My brother John Prior, who has died aged 75, trained as a Roman Catholic priest in the UK before spending most of his life on the island of Flores in Indonesia, working within parishes, then as an academic theologian, and always as a man passionate about social justice.
John was born in Ipswich, one of the six children of Vincent Prior, a printing compositor, and Kathleen (nee Mansford), a hairdresser. He went to the Roman Catholic St Joseph’s College school in Ipswich and by his early teens had already decided that the priesthood should be his vocation, after one Sunday at mass he heard a talk by a visiting priest from the Society of the Divine Word (SVD).
Once he left school John joined the SVD, studying with them in Ireland and London before being ordained in 1972. The SVD being a missionary order, he was sent in 1973 to Indonesia, which has a large Roman Catholic population, and worked there, on Flores, as assistant priest in the parish of St Thomas More in Maumere, and as priest in the parish of Our Lady of Mount Carmel in Wolofeo.
In 1984 John came back to the UK to become a doctoral student at Birmingham University, obtaining his PhD in intercultural theology in 1987. Returning to Flores, he then became a lecturer on the postgraduate programme at the island’s St Paul’s Institute of Philosophy and a researcher at the Candraditya Research Centre in Maumere.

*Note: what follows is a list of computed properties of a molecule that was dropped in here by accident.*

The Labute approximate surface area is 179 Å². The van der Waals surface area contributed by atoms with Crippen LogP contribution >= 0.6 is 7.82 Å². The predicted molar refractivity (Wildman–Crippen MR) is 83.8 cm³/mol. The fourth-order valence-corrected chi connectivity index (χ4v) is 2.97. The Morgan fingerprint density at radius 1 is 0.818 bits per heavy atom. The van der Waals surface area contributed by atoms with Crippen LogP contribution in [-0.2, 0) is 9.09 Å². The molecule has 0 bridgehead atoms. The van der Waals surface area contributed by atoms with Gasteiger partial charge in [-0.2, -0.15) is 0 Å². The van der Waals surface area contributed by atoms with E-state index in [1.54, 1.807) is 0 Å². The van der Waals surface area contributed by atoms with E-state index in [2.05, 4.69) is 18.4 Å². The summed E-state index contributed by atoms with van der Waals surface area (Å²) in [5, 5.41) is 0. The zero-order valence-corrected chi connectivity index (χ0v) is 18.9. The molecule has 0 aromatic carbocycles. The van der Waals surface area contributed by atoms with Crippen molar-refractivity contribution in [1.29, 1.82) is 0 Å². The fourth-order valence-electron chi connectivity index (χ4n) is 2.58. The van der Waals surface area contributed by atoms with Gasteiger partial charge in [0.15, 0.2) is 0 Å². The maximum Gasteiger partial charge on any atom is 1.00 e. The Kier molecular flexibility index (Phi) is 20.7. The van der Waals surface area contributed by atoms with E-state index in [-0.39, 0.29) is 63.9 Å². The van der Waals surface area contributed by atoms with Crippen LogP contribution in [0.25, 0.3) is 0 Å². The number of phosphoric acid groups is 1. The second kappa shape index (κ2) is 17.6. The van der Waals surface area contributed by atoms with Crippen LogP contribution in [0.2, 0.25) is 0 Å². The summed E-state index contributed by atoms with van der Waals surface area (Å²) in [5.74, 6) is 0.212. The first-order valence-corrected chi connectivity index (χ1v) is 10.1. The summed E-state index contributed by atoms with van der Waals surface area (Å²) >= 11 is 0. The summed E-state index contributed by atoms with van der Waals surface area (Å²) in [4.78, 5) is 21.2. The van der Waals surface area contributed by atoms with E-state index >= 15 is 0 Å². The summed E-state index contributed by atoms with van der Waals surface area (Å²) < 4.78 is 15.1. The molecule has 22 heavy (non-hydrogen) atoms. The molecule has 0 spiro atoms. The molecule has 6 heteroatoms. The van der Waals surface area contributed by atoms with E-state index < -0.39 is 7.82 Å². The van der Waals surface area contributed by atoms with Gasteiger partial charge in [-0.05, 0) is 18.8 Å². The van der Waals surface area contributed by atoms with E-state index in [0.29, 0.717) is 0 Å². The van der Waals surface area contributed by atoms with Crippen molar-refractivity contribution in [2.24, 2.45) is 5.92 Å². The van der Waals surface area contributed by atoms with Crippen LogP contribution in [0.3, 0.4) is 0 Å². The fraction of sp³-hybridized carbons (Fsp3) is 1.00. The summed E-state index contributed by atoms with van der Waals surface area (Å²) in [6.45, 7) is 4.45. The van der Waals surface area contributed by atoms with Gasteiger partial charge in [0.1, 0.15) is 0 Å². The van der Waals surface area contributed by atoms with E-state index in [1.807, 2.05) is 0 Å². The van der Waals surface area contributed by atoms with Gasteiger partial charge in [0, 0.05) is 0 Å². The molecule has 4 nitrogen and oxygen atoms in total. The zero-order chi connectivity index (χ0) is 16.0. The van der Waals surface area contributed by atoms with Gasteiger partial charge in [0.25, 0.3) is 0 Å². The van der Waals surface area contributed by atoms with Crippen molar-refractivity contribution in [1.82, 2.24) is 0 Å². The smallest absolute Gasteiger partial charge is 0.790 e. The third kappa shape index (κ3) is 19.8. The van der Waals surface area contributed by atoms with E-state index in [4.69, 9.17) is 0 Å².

The years after 1987 saw John become a well-respected academic in his fields of interest, which included missiology, the study of religious missions and their methods and purposes. He wrote widely on such topics, mostly in Indonesian and under the name John Mansford Prior, and was on the editorial boards of several theological journals.
In parallel with his academic career John never lost touch with the primary purpose of his mission, which was to serve the poorest and most marginalised people in society. He devoted much of his time to helping a group of HIV positive people in Maumere and to prisoners in the local jail. He was still living in Flores at his death.
Simple, upright and courageous, he was a caring son, brother, uncle and great-uncle, with an excellent sense of humour and a habit of giving way to infectious giggling.
He is survived by three of his siblings, Tony, Anselm and me, four nephews and nieces, and five great-nephews and nieces.